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Which Console Did You Buy/Receive Over The Holidays?

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Game Profile
Game Boy
Take 2 Interactive
GENRE: Puzzle
September 30, 2001
 Written by Thomas Wilde  on November 30, 2001

Review: It's a lot like Metal Gear Solid 2 only without the action, the visual intensity and it is a puzzle game on the Game Boy Advance.

In the tradition of The Adventures of Lolo and Kwirk the Chilled Tomato, the Game Boy Advance brings us Tang Tang. This is another installment in the long-running "puzzle games inspired by acid flashbacks" genre. I refuse to believe that anyone could come up with a game like this sober.

As one of four different-colored little spaceman guys (they look like Dig Dug and those goofy jumpsuited guys from the old Intel commercials had a kid) you'll set forth upon a mission of dubious merit. In each level, you must collect a number of power crystals to escape. To get to the crystals, you'll usually have to break through walls, while dodging spiked balls and monsters.

Your main tool in Tang Tang is the ability to create blocks. With a touch of the B button, you can make a new block directly in front of you or destroy a block that was already there. Using this power, and your character's somewhat anemic jumping ability you just might be able to figure out a way to get the crystals, avoid the monsters, and get to the exit gate.

By the way, good luck avoiding those monsters. Tang Tang's most lovable trait, from the point of view of a jaded lifelong video game player, is that it's unapologetically difficult. Jumps are unforgiving, one hit's enough to kill you, there's very little room to dodge, and you can only manipulate blocks to use as weapons. You have three lives and three continues. Finally, when you run out of lives and continues that's the end and you are sent back to the beginning of the game.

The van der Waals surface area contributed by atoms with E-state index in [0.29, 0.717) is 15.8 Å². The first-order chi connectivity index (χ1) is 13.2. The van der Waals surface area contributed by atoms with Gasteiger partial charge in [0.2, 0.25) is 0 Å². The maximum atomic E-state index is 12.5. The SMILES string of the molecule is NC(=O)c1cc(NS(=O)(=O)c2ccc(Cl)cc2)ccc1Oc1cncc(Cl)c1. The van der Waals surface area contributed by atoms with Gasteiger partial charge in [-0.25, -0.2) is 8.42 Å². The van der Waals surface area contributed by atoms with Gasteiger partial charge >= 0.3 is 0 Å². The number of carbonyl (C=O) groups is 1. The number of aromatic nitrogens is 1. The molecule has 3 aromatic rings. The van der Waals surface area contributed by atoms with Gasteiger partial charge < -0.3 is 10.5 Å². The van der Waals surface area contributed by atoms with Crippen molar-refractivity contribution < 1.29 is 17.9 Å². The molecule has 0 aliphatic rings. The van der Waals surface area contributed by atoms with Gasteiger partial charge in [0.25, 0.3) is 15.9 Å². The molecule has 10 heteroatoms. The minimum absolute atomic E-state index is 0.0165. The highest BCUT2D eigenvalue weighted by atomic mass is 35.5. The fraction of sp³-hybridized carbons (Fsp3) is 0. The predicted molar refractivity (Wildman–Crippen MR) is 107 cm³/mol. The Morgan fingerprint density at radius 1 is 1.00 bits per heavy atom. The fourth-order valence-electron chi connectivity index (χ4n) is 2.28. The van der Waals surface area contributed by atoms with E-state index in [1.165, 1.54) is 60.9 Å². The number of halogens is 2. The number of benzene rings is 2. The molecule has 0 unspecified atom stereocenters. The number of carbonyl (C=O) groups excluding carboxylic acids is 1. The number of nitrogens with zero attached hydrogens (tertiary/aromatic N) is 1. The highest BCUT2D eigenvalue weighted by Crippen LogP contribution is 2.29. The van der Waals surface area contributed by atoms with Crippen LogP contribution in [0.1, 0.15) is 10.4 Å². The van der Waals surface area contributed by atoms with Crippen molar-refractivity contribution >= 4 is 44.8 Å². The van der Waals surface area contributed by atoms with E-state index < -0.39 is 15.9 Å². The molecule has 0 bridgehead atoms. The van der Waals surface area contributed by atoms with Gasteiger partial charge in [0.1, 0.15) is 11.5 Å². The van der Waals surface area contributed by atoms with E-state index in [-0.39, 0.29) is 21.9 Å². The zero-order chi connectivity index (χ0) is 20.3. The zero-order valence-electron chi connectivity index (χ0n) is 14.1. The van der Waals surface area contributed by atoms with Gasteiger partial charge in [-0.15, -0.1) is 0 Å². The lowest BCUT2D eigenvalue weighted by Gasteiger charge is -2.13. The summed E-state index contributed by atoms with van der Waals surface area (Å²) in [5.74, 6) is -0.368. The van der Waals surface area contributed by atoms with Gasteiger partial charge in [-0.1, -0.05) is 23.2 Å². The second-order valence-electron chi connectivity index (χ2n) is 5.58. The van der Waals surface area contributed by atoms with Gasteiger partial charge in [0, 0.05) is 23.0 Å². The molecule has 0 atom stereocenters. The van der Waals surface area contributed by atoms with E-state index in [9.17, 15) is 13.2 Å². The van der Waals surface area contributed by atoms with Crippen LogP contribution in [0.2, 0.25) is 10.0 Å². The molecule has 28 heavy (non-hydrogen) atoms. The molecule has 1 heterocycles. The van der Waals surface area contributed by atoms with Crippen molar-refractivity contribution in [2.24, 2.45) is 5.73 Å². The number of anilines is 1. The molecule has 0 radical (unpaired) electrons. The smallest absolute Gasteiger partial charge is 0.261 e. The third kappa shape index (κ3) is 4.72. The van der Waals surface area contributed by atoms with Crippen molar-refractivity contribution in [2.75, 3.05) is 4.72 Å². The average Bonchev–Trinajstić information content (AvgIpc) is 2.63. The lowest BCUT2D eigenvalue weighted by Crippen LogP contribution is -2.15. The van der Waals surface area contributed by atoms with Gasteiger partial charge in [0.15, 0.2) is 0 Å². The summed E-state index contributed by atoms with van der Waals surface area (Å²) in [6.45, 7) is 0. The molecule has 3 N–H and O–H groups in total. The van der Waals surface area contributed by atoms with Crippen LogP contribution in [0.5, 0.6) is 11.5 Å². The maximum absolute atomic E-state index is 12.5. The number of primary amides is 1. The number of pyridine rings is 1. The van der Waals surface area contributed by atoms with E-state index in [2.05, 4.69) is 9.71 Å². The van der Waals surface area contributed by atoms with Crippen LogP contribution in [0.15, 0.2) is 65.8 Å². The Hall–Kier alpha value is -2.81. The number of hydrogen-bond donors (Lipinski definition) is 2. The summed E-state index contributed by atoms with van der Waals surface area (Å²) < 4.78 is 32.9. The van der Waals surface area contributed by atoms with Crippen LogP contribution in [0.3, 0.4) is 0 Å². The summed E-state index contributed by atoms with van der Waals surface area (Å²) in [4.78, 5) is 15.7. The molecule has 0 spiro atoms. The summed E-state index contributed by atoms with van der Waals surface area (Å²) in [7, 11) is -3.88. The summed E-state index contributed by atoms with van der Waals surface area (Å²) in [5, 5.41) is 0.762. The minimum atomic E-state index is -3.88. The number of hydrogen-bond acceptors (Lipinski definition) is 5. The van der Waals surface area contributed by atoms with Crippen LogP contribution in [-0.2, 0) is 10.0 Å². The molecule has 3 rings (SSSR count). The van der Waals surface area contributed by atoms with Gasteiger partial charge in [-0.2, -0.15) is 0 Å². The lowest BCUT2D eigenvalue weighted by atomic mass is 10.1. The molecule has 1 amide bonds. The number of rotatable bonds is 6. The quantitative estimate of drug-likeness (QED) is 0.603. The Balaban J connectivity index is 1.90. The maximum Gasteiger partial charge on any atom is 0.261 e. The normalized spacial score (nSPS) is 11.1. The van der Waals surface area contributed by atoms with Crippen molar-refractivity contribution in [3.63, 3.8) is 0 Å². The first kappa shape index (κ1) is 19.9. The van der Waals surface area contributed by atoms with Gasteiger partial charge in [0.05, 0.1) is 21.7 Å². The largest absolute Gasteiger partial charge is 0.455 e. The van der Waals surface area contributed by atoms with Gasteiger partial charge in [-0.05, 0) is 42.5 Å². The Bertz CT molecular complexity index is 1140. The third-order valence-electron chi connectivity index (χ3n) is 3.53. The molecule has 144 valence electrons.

I mentioned The Adventures of Lolo above but after sober reflection Tang Tang doesn't remind me of that so much as it reminds me of Bubble Bobble. You have multiple paths to your goal, and the game is decidedly more action-oriented than Lolo ever was. On the other hand, the action emphasizes blocking in and avoiding enemies, as opposed to destroying them in a climactic sudsy apocalypse. The end result is a blend of the two.

My only problems with Tang Tang really reflect more on the hardware then the game itself. Attempting to play it on the GBA is like watching hockey on a two-inch screen. Everything in Tang Tang is tiny. You really need optimal lighting conditions to enjoy Tang Tang. Actually, you need that lighting to play it at all. If you're a big puzzle fan, you may want to hold off on this one until the rumored backlit GBA comes out, if it ever does.

Bottom Line
If you're not a puzzle fan, feel free to skip Tang Tang. It's a welcome throwback to the old NES days but as a direct result of that it feels dated. With the added attraction of the graphical problems inherent in the GBA, Tang Tang sinks like a rock.

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